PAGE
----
One of the most impactful ways that a K–12 administrator can create an inclusive and positive school culture is through effective hiring and offering support for new teachers. It’s no secret that teachers are the greatest predictors of student success, so it’s crucial that administrators develop a process to identify, hire, and support teachers. This process can be divided into two areas: hiring and supporting. The goal when hiring new teachers is for them to become an integral part of the school community.
How I Approach the Hiring Process
I look for two things when I hire: character first, then technical skills. Technical skills can be taught, but altering a person’s fundamental character or disposition is much harder to do, and it’s usually a person’s character and disposition that determine whether or not they will be a successful teacher.
During an interview, I ask questions that might seem deceptively simple but are designed to reveal a candidate’s character. Questions like “Tell us about a time you made a mistake” or “Tell us about a time you had conflict with a coworker—what happened?” or “What three words would your students use to describe you?” can reveal candidates’ mindset and how that translates into their actions.
After the initial round of interviews, I invite selected candidates to give a demonstration lesson to a group of students. The demonstration round is held on a different day to give candidates time to prepare. We supply each teacher with a lesson prompt and invite a cross-section of three to five students to participate. These lessons add tremendous value to the hiring process, as we get to see, in real time, how candidates design lessons and interact with students.
An unexpected bonus is how invested students feel in the process. Several students have shared with me how much they appreciate having input, and their feedback is a candid and refreshing part of the process.
How I Support New Teachers
Once a teacher is hired, my next goal is to equip them with the resources and tools they’ll need to be successful.
Clearly communicate expectations: I meet with every new teacher individually for about 30 minutes, outlining expectations and strategies for success. Students need to know expectations to be successful, and so do new teachers—an administrator should clearly communicate with them. Here are four things I tell new hires:
1. “Ask a lot of questions!” I don’t expect new teachers to know everything, but I do expect them to ask questions and seek out support.
2. “Connect with colleagues and get involved!” Students need to feel connectedness and a sense of community, and so do teachers. The first year of teaching at a new school can be overwhelming, but I encourage teachers to get involved in things they’re passionate about, as it provides a way for them to connect with other staff members and get to know students outside of the classroom.
3. “You’re going to make mistakes, and that’s OK.” I like to acknowledge that new teachers might make mistakes, but the most important thing is what they do afterward. Self-reflection is an important part of professional growth, and I encourage them to ask questions such as “What have I learned from this? How can I do things differently next time?”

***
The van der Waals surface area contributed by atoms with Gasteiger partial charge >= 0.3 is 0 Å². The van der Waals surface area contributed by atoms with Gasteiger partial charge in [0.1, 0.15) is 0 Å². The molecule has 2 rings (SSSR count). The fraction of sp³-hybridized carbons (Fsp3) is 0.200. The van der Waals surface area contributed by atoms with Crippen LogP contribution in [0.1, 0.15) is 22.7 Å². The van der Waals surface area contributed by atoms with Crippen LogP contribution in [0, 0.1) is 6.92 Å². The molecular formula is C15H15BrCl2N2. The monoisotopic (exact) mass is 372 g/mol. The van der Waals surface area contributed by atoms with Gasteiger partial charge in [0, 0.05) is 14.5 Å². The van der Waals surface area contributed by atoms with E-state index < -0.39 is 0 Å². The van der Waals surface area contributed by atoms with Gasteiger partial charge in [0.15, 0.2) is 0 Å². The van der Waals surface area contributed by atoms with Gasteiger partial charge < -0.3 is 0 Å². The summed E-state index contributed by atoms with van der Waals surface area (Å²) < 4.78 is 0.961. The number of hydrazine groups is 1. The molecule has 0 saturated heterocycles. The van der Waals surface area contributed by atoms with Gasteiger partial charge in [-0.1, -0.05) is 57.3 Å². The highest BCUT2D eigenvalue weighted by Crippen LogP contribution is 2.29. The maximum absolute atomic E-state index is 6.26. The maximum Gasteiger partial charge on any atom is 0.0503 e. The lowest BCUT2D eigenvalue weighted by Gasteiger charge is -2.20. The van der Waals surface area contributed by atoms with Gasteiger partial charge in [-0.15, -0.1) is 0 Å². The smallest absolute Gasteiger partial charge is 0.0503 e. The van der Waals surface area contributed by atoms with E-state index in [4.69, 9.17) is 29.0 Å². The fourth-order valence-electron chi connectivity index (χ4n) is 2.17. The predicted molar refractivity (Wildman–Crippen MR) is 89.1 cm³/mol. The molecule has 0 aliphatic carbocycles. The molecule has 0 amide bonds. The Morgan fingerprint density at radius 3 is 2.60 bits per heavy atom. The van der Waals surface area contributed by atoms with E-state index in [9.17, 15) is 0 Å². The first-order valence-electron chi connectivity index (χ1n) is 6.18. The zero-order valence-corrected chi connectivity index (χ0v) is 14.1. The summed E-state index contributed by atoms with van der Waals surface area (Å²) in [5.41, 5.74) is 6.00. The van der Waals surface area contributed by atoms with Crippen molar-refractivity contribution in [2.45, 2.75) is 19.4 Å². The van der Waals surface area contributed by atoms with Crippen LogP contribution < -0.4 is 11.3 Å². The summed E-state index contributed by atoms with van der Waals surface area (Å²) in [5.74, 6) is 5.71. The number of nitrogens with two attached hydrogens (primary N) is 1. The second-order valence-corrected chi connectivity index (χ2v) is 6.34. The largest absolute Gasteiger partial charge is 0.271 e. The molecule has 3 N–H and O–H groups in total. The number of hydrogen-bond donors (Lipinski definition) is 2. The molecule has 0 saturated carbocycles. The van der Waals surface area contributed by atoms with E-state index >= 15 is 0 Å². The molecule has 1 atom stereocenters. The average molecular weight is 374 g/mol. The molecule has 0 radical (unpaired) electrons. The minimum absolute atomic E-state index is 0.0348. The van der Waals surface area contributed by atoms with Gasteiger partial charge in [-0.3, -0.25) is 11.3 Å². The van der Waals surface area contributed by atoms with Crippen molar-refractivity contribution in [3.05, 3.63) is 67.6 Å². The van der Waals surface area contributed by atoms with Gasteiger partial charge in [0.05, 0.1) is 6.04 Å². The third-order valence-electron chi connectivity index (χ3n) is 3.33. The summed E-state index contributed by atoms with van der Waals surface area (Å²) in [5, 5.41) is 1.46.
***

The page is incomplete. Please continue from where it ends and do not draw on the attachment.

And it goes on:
4. “Have fun!” We have the privilege of being in a career that shapes and changes lives, and it can be a joyful experience for students and teachers.
Resources and mentorship: If a teacher needs support in specific areas, I connect them to resources specific to that area. For example, if a teacher is brand new, I have them work with instructional coaches on instructional strategies and lesson design. If teachers need more support in behavior management, I connect them with a behavior specialist and offer relevant training. Every teacher—whether they are a first-time teacher or have experience—is connected with a mentor teacher.
I pair new teachers and mentors based on personality, academic content, and area of need. Mentors are the go-to person for questions, support, and advice, serving as an exemplar for new teachers. These introductions are done in person or via email, depending on the circumstance.
Monthly check-in meetings and classroom visits: Meeting monthly with new teachers is another important way to support them. These meetings are short (20 minutes), and I add all check-in meetings to my calendar at the beginning of the year. As an administrator, I find it easy to get caught up in day-to-day duties, so monthly meetings are a helpful way to keep me accountable and in touch with new teachers. It’s a great way for us to build trust and a positive relationship.
Monthly meetings also serve as an opportunity to find out what additional support or resources teachers might need. I couple these meetings with frequent classroom visits so that I can learn their teaching style and provide guidance when needed.
Hiring new teachers is one of the highlights of being an administrator because it has a direct effect on student outcomes and the school environment. There’s nothing better than identifying the passion and potential in a new educator. For me as an administrator, it’s a privilege to provide support and opportunities for them to grow into an educator who makes a positive impact on students’ lives.